Display

The Pro 6 Plus is equipped with a top-end display for a 2016 flagship device: a 5.7-inch AMOLED with a resolution of 2560 x 1440. With a pixel density of 518 PPI, this display is extremely crisp and delivers a fantastic viewing experience filled with details. Its specifications are essentially identical to the Galaxy Note 5’s display, although it’s unclear whether Meizu has used the same Samsung panel in their handset.

All of the benefits of an AMOLED display are on show here, including deep black levels and fantastic viewing angles. Meizu lists a contrast ratio of 10,000:1, although considering the Pro 6 Plus’ display switches off its pixels to display blacks, the actual contrast ratio is closer to infinite. In my testing, I recorded a very small amount of light output from a fully black display, resulting in a contrast ratio over 200,000:1.

Brightness levels from AMOLEDs can be of some concern at times, however the Pro 6 Plus’ AMOLED is one of the brighter panels I’ve seen. Meizu lists a typical brightness level of 430 nits, and in my testing I achieved 415 nits, which is pretty close. The Pro 6 Plus outperforms the Pixel XL here, and matches the OnePlus 3, although it falls behind Samsung’s recent flagships with their brightness boost feature. Meizu does list a peak brightness of 600 nits on their product page as well, although I suspect they could be referring to peak brightness at a lower APL.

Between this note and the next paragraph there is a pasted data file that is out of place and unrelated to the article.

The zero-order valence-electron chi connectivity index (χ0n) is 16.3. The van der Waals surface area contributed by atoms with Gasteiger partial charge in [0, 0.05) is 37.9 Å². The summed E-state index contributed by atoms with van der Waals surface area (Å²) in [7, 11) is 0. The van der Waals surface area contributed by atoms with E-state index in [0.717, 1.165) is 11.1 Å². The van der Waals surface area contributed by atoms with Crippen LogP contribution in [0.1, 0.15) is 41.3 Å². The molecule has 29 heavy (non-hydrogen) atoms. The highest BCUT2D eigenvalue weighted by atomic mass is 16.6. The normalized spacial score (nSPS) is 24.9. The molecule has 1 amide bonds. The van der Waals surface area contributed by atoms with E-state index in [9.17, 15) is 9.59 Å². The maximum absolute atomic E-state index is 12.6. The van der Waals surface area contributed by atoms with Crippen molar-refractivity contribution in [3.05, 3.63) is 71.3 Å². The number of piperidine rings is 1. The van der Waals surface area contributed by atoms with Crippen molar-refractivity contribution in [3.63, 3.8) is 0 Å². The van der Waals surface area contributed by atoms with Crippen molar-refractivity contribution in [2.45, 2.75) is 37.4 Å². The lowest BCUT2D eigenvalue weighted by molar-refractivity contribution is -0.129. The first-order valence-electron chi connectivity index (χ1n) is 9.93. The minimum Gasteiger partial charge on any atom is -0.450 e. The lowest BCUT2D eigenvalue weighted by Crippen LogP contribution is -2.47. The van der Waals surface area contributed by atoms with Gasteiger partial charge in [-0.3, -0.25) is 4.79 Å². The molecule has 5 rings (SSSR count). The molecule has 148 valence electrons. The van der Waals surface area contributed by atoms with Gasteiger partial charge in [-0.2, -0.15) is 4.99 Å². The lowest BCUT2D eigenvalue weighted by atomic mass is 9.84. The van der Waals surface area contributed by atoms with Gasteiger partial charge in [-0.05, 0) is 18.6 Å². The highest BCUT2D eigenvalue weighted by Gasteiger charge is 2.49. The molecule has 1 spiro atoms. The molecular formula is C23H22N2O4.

In general, the Pro 6 Plus is visible outdoors with strong overhead sunlight, although the white bezel on my review unit does reflect a lot more light than the screen itself can output, often giving the display a dark appearance.

As for color performance, Meizu states the Pro 6 Plus covers 103% of the NTSC color gamut; a statement which I’m going to ignore as NTSC is an irrelevant and outdated gamut. In my testing against the only gamut that Android supports, sRGB, this AMOLED achieved 143.9% coverage. In other words, the screen exceeds the sRGB gamut and oversaturates most colors to deliver vibrant imagery that ‘pops’.

Considering this display covers 96.8% of the Adobe RGB spectrum, it’s disappointing that Android doesn’t support proper color management to make better use of this wide-gamut display. Without color management, everything looks oversaturated and slightly unnatural on the Pro 6 Plus, which goes against Meizu’s statement of a screen that is “is exactly what you see with your eyes”. Most people won’t complain about the vibrancy of this panel, although it’s not suited to creative professionals.

There is no setting I could find to enable an ‘sRGB mode’ for this display, however there is a color temperature slider that can adjust this display to a near-perfect tone. This improves greyscale performance, and slightly improves general color performance, but not to an extent that addresses the oversaturation.

Meizu has also included their own version of 3D Touch technology in the Pro 6 Plus’ display, which they’re calling 3D Press. Unsurprisingly this feature has essentially no support outside of a handful of Meizu’s first party applications, and even these first party integrations are largely gimmicks. Like on the iPhone, it’s a neat feature that’s unnecessary for everyday phone usage.